I was back at Ruddington with a friend for the Autumn Steam Gala in September 2002.  It was a warm, sunny day.  Five engines were in steam.  We travelled to Rushcliffe Halt and back, our train topped and tailed by 0-6-0ST no. 2996 “Victor” and 0-6-OST “Austin no. 1”, then walked down to Fifty Steps Bridge.  The next working from Rushcliffe Halt made a nice picture re-starting up the branch after reversal at the junction, hauled by 2996 “Victor” and banked by 0-4-0T no. 68088 and 0-4-0ST no. 1163 “Whitehead”; the three engines gleamed in the autumn sunshine, and were framed by the greenery when seen from the line side path.

We saw the last departure of the day from Ruddington at Asher Lane Crossing, mid-way along the branch.  Metal gates control a crossing over a private road; there is a colour-light for trains from the Fifty Steps Bridge direction and an upper-quadrant semaphore for those coming from Ruddington.  The train we saw at the crossing was hauled by “Austin no. 1”, “Victor” bringing up the rear.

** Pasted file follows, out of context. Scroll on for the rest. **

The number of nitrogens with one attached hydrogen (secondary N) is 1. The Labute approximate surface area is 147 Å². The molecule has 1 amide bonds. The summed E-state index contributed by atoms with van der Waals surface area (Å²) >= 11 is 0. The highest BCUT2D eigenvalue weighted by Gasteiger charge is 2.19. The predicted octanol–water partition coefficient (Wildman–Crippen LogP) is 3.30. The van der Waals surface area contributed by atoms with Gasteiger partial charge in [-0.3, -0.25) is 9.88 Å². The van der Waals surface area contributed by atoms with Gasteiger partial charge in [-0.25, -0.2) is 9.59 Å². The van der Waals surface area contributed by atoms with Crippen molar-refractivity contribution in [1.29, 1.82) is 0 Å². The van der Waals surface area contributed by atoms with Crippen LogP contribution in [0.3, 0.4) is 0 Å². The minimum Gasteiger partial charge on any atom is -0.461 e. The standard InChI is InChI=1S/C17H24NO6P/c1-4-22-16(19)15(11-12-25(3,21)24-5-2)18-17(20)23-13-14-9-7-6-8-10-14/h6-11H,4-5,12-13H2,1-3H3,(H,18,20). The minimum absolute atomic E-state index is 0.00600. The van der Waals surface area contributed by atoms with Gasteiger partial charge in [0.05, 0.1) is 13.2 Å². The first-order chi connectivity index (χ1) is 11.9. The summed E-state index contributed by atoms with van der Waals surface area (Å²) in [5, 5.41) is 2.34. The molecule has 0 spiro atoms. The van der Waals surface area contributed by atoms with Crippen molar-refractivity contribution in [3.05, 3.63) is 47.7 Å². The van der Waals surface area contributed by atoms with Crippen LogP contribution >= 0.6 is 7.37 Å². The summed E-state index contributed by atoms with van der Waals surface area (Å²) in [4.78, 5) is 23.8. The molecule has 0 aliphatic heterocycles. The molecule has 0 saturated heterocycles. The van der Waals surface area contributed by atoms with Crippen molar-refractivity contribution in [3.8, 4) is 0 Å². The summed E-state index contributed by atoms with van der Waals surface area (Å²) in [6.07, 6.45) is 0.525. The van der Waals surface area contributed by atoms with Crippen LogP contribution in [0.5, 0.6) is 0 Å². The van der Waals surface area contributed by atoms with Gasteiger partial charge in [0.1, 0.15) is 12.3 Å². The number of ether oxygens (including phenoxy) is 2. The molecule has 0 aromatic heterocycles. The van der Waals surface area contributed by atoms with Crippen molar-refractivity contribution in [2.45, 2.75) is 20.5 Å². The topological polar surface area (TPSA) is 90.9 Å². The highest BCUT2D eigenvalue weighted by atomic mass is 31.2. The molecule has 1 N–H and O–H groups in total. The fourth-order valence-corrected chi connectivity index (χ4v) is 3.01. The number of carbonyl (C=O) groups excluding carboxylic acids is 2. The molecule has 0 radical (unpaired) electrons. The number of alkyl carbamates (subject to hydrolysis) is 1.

In March 2003 I returned to Ruddington for another ride behind 61264, now nameless and carrying its own number.  At the other end of the train from the B1 this time was 37075, and the train was running beyond Rushcliffe Halt, along another stretch of the old Great Central main line I had never travelled over before.  The departure board at Ruddington humorously gave the destination of the train as Loughborough East (High Level), but I knew that the train would actually go as far as Stanford-upon-Soar viaduct, not far from the Midland route at Loughborough.  I enjoyed the ride to Rushcliffe Halt behind 61264, but I was particularly interested in the next few miles, as this was a line new to me, being used regularly by goods trains to the gypsum works but only occasionally by passenger trains of the preserved Great Central Railway.  The train travelled slowly, and I had time to appreciate the leisurely ride past the overgrown remains of East Leake island platform and through attractive hilly countryside - according to my map, part of the Leicestershire Wolds, although situated within the southern tip of Nottinghamshire.  It was a spring like day of hazy sunshine, very warm for March.  The train stood for a time on the viaduct, with a nice view of the village of Stanford-upon-Soar, then returned to Rushcliffe Halt and Ruddington, 37075 hauling except on the branch from Fifty Steps Bridge, when 61264 was again at the head of the train.